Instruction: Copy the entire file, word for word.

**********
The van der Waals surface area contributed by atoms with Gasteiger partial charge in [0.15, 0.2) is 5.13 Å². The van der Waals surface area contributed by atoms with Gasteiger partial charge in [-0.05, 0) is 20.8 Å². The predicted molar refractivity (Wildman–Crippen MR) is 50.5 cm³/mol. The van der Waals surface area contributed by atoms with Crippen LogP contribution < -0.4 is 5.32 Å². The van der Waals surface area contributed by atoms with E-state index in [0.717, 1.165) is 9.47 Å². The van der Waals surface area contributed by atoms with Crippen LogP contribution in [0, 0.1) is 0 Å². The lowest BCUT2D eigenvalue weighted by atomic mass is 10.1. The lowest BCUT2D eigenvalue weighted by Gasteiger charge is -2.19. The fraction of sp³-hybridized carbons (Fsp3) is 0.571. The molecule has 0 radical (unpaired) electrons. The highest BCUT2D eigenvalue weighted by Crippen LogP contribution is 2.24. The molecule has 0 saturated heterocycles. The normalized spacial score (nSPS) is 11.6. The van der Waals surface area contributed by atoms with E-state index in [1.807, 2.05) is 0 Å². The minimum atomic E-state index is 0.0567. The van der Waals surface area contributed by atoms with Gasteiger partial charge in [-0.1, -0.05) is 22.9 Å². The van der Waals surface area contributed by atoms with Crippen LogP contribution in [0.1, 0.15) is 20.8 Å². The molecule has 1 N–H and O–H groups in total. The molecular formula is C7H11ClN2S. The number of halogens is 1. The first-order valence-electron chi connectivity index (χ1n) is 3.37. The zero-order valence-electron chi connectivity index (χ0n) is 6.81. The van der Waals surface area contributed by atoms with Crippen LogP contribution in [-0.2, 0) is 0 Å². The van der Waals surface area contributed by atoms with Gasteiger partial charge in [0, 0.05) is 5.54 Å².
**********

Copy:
The van der Waals surface area contributed by atoms with Gasteiger partial charge in [0.15, 0.2) is 5.13 Å². The van der Waals surface area contributed by atoms with Gasteiger partial charge in [-0.05, 0) is 20.8 Å². The predicted molar refractivity (Wildman–Crippen MR) is 50.5 cm³/mol. The van der Waals surface area contributed by atoms with Crippen LogP contribution < -0.4 is 5.32 Å². The van der Waals surface area contributed by atoms with E-state index in [0.717, 1.165) is 9.47 Å². The van der Waals surface area contributed by atoms with Crippen LogP contribution in [0, 0.1) is 0 Å². The lowest BCUT2D eigenvalue weighted by atomic mass is 10.1. The lowest BCUT2D eigenvalue weighted by Gasteiger charge is -2.19. The fraction of sp³-hybridized carbons (Fsp3) is 0.571. The molecule has 0 radical (unpaired) electrons. The highest BCUT2D eigenvalue weighted by Crippen LogP contribution is 2.24. The molecule has 0 saturated heterocycles. The normalized spacial score (nSPS) is 11.6. The van der Waals surface area contributed by atoms with E-state index in [1.807, 2.05) is 0 Å². The minimum atomic E-state index is 0.0567. The van der Waals surface area contributed by atoms with Gasteiger partial charge in [-0.1, -0.05) is 22.9 Å². The van der Waals surface area contributed by atoms with Crippen LogP contribution in [0.1, 0.15) is 20.8 Å². The molecule has 1 N–H and O–H groups in total. The molecular formula is C7H11ClN2S. The number of halogens is 1. The first-order valence-electron chi connectivity index (χ1n) is 3.37. The zero-order valence-electron chi connectivity index (χ0n) is 6.81. The van der Waals surface area contributed by atoms with Crippen LogP contribution in [-0.2, 0) is 0 Å². The van der Waals surface area contributed by atoms with Gasteiger partial charge in [0, 0.05) is 5.54 Å².